Archives for the month of: December, 2014

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A small drawing I made using Sharpie, Dec. 2014

From a racial perspective, 2014 has been a watershed year. In light of Ferguson and Eric Garner, it feels as if we are on the cusp of a new, reinvigorated and more media-savvy civil rights movement—one that is manifesting in intellectual and visceral ways. All of the sudden, being minority, and especially being black, has an urgency to it. Take, for example, the website of #BlackLivesMatter; its main text is telegraphic and immediate: Get Active, Get Organized, Fight Back.

The events of the past few months have forced race into the national discussion to an almost overwhelming degree. We’re no longer avoiding the topic; we’re glutted with it. There have been innumerable articles, from both mainstream and underground publications, that offer incisive social critique and cultural analysis. Ironically, the more the country talks about race, the less I feel compelled to write about it. I’m more inclined now to simply witness, and gradually process, the societal change this dialogue is fostering. There’s too much to take in; I’m speechless.

As a side note: For those who still believe that the police were justified in killing these black guys because they were criminals, you’re ignoring the national subtext—an entire cultural narrative—underlying these events. Wake up and smell the prejudicial coffee!

Even though this blog was originally designed to talk about race (it’s even built into the name, for better or worse), I’ve delved less into general musings around it and more into the specific experiences of being an Asian American. Life is politicized when you’re a minority, and as an Asian-American female, I’m reminded of that fact every single day. Even the minutiae of everyday life, such as habits, personal appearance and conversations, are charged with identity and difference.

My hope is that in the new year, the discussion around race continues and we learn to understand one another better. Increasing awareness and recognition engenders compassion and empathy—at least, ideally. With the President of the United States candidly admitting he’s been mistaken for the valet, and even multinational conglomerate Starbucks taking a stand on racism, this kind of bipartisan social change could very well happen, maybe even quicker than we imagined.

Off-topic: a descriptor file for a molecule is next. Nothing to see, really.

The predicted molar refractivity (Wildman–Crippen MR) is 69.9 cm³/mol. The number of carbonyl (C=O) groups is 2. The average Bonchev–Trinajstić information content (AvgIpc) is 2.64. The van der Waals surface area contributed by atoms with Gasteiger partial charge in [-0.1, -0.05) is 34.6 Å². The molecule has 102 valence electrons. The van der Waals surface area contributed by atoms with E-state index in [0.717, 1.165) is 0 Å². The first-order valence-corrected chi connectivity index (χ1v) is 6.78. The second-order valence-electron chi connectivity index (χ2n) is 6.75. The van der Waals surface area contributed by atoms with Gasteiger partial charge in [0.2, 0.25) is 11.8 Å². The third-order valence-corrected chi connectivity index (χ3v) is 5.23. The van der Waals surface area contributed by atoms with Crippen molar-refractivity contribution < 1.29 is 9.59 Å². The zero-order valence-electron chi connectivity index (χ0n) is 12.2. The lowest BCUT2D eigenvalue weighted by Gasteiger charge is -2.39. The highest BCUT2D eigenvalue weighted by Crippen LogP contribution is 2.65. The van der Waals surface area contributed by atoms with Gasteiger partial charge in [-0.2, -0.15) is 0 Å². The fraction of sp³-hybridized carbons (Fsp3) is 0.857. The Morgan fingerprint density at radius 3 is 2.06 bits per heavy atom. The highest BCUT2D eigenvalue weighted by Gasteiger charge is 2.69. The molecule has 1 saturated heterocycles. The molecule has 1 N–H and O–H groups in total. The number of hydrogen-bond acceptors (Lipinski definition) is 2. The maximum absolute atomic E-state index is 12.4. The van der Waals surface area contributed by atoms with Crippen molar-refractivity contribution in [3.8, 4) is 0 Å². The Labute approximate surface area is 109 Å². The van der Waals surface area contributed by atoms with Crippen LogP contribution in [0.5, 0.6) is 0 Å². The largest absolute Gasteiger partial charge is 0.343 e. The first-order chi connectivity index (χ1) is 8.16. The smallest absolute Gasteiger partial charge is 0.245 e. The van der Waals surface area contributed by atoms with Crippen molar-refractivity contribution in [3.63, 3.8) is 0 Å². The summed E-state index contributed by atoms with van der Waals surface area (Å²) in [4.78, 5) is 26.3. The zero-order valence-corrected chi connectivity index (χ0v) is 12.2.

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The Visitor

There are times when you want to forget it all: global upheaval, the structural inequality of America with its systemic racism, and all the myriad injustices that pervade 21st-century life. So how to escape and instead engage in the gentlest theft of all?

I do it by arming myself with a sketchbook and finding a scene, person, or object to document on a page, usually for a half hour or less. The process of capturing the lines and shadows of your subject—of stealing a small moment—is the best way for me to connect with the present. It feels meditative but also vexing; sketching is not an easy process, particularly in an unforgiving medium like pen, which can be as precarious as a tightrope act. (One stray mark can wreck a drawing.)

These quiet sketches are the underpinnings of my life. They are a validation of, and a reconciliation with, the world. In this way, they provide a tonic to the anger and revulsion I tend to feel toward current events. Sometimes what is in front of you is a marvelous event in itself. For example, a velvety midsummer peach.

G_The Promise

Or a reading woman visited by a sparrow. A scattering of autumn leaves on the sidewalk.

Harvest or Loss

A vanishing neighborhood.

Vanishing Capitol Hill

The mere practice of observing objects or people in detail is an empowering, enlightening one. It makes you realize, “Hey, look at this world around me—I’m so lucky to witness this beauty and to move amidst it.” Focusing on the micro makes the macro, as problematic as it is, suddenly and surprisingly worthwhile. The art that comes out of it is merely a fortuitous byproduct.

Snatching these moments is the only kind of thievery I know of that offers its own redemption.

In order of appearance:
The Visitor, 4×6 in, pen and ink, 2011
The Promise, 4×6 in, colored pencil and graphite, 2010
Harvest or Loss?, 2.75×3.6 in, pen and ink, 2012
Vanishing Capitol Hill, 2.75×3.6 in, pen and ink, 2014

All pieces are available, from December 11 through February 12, 2015, at Ghost Gallery in Seattle, WA.